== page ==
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What is Paroxysmal Nocturnal Haemoglobinuria (PNH)?

The medical information provided on this website is by way of general guidance only. You should always contact your clinician for medical advice and do not rely upon the information provided here.

PNH is a very rare blood disease (also sometimes referred to as an ultra-orphan disease) where blood cells are vulnerable to be attacked by a particular part of the body’s immune system called "the complement”. The process whereby the red blood cells are destroyed, is called haemolysis and is responsible for many of the symptoms of the disease. Haemolytic PNH affects between approximately 1 and 9 people in every one million of the population. A slightly larger proportion of the population have PNH but with few symptoms. PNH affects both men and women, all races and all ages. Most patients are diagnosed when they are in their 30’s or 40’s but PNH can develop at any age. PNH is an acquired disease, it cannot be inherited and it is not contagious.


What Causes PNH?

A lot of work is being done to find out why PNH happens. If you have PNH, your bone marrow may not be working normally. Some patients develop PNH after they have had treatment for a bone marrow disorder called aplastic anaemia (AA) which causes the bone marrow to produce fewer blood cells. You develop PNH when your bone marrow produces a gene called PIG-A. This genetic change (mutation) happens after birth which means you acquire PNH rather than inheriting it. The PIG-A gene causes your bone marrow to produce blood cells without a special protein known as the GPI anchor which protects normal blood cells against your own immune system. Without the GPI anchor, PNH blood cells are not protected against a series of complex reactions called “complement activation” which is part of your body’s normal immune response to help fight infections. It is this lack of protection which allows your immune system to destroy your PNH blood cells and results in haemolysis which is the main cause of the symptoms and complications related to PNH.

Not everyone who has PNH is affected by it in the same way. Some people may have no symptoms and others may have many as well as other complications. If you have a large PNH clone (50% or more) you are more likely to have symptoms and are at a greater risk of complications such as blood clots. The group of blood cells affected by the genetic defect that causes PNH is known as a PNH clone. The extent to which your blood cells are affected by PNH is often described in terms of a clone size. Your doctor can tell you how large your PNH clone is because there is a test that can be done to measure this. Generally, if you have more than 50% of PNH blood cells, this is referred to as a large clone, 10 to 50% of PNH blood cells is a moderate size clone and less than 10% is a small clone.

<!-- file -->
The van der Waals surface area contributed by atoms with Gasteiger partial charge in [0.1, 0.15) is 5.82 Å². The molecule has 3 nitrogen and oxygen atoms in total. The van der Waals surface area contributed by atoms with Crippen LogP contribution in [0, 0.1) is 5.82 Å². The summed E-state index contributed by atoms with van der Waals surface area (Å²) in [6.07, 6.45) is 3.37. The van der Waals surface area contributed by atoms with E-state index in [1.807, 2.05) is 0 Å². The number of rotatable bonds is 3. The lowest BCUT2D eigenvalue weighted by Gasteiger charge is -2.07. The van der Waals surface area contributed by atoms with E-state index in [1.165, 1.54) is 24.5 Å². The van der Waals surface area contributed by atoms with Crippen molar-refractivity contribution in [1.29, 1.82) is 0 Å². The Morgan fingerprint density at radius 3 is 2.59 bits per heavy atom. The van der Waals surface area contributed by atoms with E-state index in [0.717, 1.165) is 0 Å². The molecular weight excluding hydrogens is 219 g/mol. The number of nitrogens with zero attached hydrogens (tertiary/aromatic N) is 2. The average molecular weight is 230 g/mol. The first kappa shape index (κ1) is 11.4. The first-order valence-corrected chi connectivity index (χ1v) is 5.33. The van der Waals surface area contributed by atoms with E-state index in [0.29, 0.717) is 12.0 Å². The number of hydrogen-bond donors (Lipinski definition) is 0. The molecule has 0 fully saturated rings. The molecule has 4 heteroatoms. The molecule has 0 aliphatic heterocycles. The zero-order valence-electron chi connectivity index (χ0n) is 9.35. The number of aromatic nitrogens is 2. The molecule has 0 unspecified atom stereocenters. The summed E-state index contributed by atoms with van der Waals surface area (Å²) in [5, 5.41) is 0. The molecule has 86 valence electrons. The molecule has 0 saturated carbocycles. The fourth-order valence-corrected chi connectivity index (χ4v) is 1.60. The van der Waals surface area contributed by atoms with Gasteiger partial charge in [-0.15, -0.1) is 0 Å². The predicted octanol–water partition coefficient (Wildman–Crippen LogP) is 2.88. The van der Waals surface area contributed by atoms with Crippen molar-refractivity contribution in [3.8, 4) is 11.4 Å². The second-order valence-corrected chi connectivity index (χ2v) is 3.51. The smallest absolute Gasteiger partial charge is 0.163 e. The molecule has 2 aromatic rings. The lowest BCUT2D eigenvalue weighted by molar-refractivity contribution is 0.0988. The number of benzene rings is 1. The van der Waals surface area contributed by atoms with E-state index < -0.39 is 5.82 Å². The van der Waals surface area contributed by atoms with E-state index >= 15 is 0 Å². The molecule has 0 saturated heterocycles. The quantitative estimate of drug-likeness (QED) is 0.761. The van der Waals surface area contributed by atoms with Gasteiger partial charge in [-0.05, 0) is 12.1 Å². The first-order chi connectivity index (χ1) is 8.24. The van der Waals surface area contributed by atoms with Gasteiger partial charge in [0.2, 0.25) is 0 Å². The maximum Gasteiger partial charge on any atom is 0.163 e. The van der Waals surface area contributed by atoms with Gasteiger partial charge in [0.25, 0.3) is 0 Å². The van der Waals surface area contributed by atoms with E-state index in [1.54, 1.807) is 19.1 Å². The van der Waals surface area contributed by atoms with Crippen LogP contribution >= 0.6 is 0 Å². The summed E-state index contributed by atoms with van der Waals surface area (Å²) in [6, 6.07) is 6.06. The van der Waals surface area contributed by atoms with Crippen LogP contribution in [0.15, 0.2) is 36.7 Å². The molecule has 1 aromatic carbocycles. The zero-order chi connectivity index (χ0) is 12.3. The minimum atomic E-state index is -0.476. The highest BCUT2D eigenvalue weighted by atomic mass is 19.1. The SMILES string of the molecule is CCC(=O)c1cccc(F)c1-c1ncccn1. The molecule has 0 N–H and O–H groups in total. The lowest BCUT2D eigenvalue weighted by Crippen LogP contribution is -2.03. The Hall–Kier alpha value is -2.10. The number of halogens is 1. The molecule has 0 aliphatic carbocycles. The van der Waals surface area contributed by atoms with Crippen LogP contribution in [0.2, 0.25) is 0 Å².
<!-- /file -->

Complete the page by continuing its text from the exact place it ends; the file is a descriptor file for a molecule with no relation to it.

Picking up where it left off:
It is possible for PNH to disappear however this is not very common.

 

There is no cure yet for PNH, however there are treatments which can alleviate the symptoms.


What does the phrase “Paroxysmal Nocturnal Haemoglobinuria” mean?

The name given to this disease is actually the latin description of one of the symptoms (from which not all PNH patients suffer). “Paroxysmal” means intermittently. “Nocturnal” means at night and “Haemoglobinuria” means haemoglobin is present in the urine. Therefore, the name refers to haemoglobin (which is the pigment inside red blood cells) being present in urine at night. Patients will know that it is actually usually present in the morning. Due to the presence of the haemoglobin in the urine, it can vary from a red to a dark brown colour.


What triggers haemolysis?

If you have PNH, your red blood cells are always being destroyed (chronic haemolysis). Sometimes a large number of red blood cells can suddenly be destroyed (acute haemolysis). Haemolysis tends to increase if you get an infection and in women, if you have a period or during pregnancy. Some patients have increased haemolysis after air travel.

During haemolysis, you are encouraged to drink more fluids to help your kidneys flush out the excess haemoglobin and iron which your body is producing. If an episode of haemolysis continues for more than 48 hours or you have severe abdominal pains or pain in your loin/back, you should seek urgent medical advice. 



What should I do if something else happens to my health apart from PNH?

Should a PNH patient need dental treatment or treatment for another, perhaps unrelated, medical problem (including cosmetic surgery) they should ensure they tell their medical team in case these treatments may impact on the PNH.

PNH and Pregnancy see separate section on Pregnancy and Fertility.



Information for Medical Professionals

Please see the information for medical professionals on the PNH National Service website here:

http://www.pnhleeds.co.uk

 

 


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